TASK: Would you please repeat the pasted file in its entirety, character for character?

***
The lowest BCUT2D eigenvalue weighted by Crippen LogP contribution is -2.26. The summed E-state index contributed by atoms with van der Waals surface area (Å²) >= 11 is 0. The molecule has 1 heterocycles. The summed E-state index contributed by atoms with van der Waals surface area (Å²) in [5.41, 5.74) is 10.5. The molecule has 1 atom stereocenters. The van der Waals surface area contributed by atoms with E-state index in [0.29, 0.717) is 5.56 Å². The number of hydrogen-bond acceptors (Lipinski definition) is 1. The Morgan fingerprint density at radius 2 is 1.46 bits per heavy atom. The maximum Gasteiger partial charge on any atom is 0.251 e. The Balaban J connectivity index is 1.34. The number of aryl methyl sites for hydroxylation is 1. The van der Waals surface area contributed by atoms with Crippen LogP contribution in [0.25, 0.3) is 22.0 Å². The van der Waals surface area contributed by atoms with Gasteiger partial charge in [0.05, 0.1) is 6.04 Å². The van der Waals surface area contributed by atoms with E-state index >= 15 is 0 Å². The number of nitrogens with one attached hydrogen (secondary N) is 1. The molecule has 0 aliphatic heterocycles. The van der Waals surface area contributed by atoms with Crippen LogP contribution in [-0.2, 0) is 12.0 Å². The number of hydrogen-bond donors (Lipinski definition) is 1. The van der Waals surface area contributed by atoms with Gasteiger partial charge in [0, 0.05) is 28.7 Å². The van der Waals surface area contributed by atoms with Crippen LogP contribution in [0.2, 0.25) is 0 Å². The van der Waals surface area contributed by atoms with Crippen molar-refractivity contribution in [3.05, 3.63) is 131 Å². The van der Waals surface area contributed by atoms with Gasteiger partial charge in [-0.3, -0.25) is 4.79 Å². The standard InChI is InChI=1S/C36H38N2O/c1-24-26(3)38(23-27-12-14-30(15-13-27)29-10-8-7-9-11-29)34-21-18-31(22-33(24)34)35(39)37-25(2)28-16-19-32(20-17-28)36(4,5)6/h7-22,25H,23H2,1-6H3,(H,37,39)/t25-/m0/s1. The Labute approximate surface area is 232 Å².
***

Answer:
The lowest BCUT2D eigenvalue weighted by Crippen LogP contribution is -2.26. The summed E-state index contributed by atoms with van der Waals surface area (Å²) >= 11 is 0. The molecule has 1 heterocycles. The summed E-state index contributed by atoms with van der Waals surface area (Å²) in [5.41, 5.74) is 10.5. The molecule has 1 atom stereocenters. The van der Waals surface area contributed by atoms with E-state index in [0.29, 0.717) is 5.56 Å². The number of hydrogen-bond acceptors (Lipinski definition) is 1. The Morgan fingerprint density at radius 2 is 1.46 bits per heavy atom. The maximum Gasteiger partial charge on any atom is 0.251 e. The Balaban J connectivity index is 1.34. The number of aryl methyl sites for hydroxylation is 1. The van der Waals surface area contributed by atoms with Crippen LogP contribution in [0.25, 0.3) is 22.0 Å². The van der Waals surface area contributed by atoms with Gasteiger partial charge in [0.05, 0.1) is 6.04 Å². The van der Waals surface area contributed by atoms with E-state index >= 15 is 0 Å². The number of nitrogens with one attached hydrogen (secondary N) is 1. The molecule has 0 aliphatic heterocycles. The van der Waals surface area contributed by atoms with Crippen LogP contribution in [-0.2, 0) is 12.0 Å². The number of hydrogen-bond donors (Lipinski definition) is 1. The van der Waals surface area contributed by atoms with Gasteiger partial charge in [0, 0.05) is 28.7 Å². The van der Waals surface area contributed by atoms with Crippen LogP contribution in [0.2, 0.25) is 0 Å². The van der Waals surface area contributed by atoms with Crippen molar-refractivity contribution in [3.05, 3.63) is 131 Å². The van der Waals surface area contributed by atoms with Gasteiger partial charge in [-0.3, -0.25) is 4.79 Å². The standard InChI is InChI=1S/C36H38N2O/c1-24-26(3)38(23-27-12-14-30(15-13-27)29-10-8-7-9-11-29)34-21-18-31(22-33(24)34)35(39)37-25(2)28-16-19-32(20-17-28)36(4,5)6/h7-22,25H,23H2,1-6H3,(H,37,39)/t25-/m0/s1. The Labute approximate surface area is 232 Å².